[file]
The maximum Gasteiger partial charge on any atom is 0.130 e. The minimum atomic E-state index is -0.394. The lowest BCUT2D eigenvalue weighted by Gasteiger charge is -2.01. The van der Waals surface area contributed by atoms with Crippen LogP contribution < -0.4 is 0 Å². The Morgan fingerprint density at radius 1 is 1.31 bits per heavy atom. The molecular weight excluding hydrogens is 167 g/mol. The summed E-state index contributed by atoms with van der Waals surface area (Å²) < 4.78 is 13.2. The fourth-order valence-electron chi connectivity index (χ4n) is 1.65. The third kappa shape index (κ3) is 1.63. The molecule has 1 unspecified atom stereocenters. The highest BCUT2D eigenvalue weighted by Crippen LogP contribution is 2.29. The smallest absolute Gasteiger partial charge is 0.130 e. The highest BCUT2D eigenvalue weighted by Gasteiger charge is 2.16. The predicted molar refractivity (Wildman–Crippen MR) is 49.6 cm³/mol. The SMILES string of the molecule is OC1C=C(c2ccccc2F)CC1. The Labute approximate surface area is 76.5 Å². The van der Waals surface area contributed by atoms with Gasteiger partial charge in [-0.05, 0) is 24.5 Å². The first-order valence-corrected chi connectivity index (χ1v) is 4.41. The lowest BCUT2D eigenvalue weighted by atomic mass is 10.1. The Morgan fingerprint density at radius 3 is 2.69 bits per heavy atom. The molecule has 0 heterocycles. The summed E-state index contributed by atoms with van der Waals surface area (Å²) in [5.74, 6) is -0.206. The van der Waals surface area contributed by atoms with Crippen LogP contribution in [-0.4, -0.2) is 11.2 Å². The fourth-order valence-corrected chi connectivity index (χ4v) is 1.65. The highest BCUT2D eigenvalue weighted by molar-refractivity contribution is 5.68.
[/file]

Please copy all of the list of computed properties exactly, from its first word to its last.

The maximum Gasteiger partial charge on any atom is 0.130 e. The minimum atomic E-state index is -0.394. The lowest BCUT2D eigenvalue weighted by Gasteiger charge is -2.01. The van der Waals surface area contributed by atoms with Crippen LogP contribution < -0.4 is 0 Å². The Morgan fingerprint density at radius 1 is 1.31 bits per heavy atom. The molecular weight excluding hydrogens is 167 g/mol. The summed E-state index contributed by atoms with van der Waals surface area (Å²) < 4.78 is 13.2. The fourth-order valence-electron chi connectivity index (χ4n) is 1.65. The third kappa shape index (κ3) is 1.63. The molecule has 1 unspecified atom stereocenters. The highest BCUT2D eigenvalue weighted by Crippen LogP contribution is 2.29. The smallest absolute Gasteiger partial charge is 0.130 e. The highest BCUT2D eigenvalue weighted by Gasteiger charge is 2.16. The predicted molar refractivity (Wildman–Crippen MR) is 49.6 cm³/mol. The SMILES string of the molecule is OC1C=C(c2ccccc2F)CC1. The Labute approximate surface area is 76.5 Å². The van der Waals surface area contributed by atoms with Gasteiger partial charge in [-0.05, 0) is 24.5 Å². The first-order valence-corrected chi connectivity index (χ1v) is 4.41. The lowest BCUT2D eigenvalue weighted by atomic mass is 10.1. The Morgan fingerprint density at radius 3 is 2.69 bits per heavy atom. The molecule has 0 heterocycles. The summed E-state index contributed by atoms with van der Waals surface area (Å²) in [5.74, 6) is -0.206. The van der Waals surface area contributed by atoms with Crippen LogP contribution in [-0.4, -0.2) is 11.2 Å². The fourth-order valence-corrected chi connectivity index (χ4v) is 1.65. The highest BCUT2D eigenvalue weighted by molar-refractivity contribution is 5.68.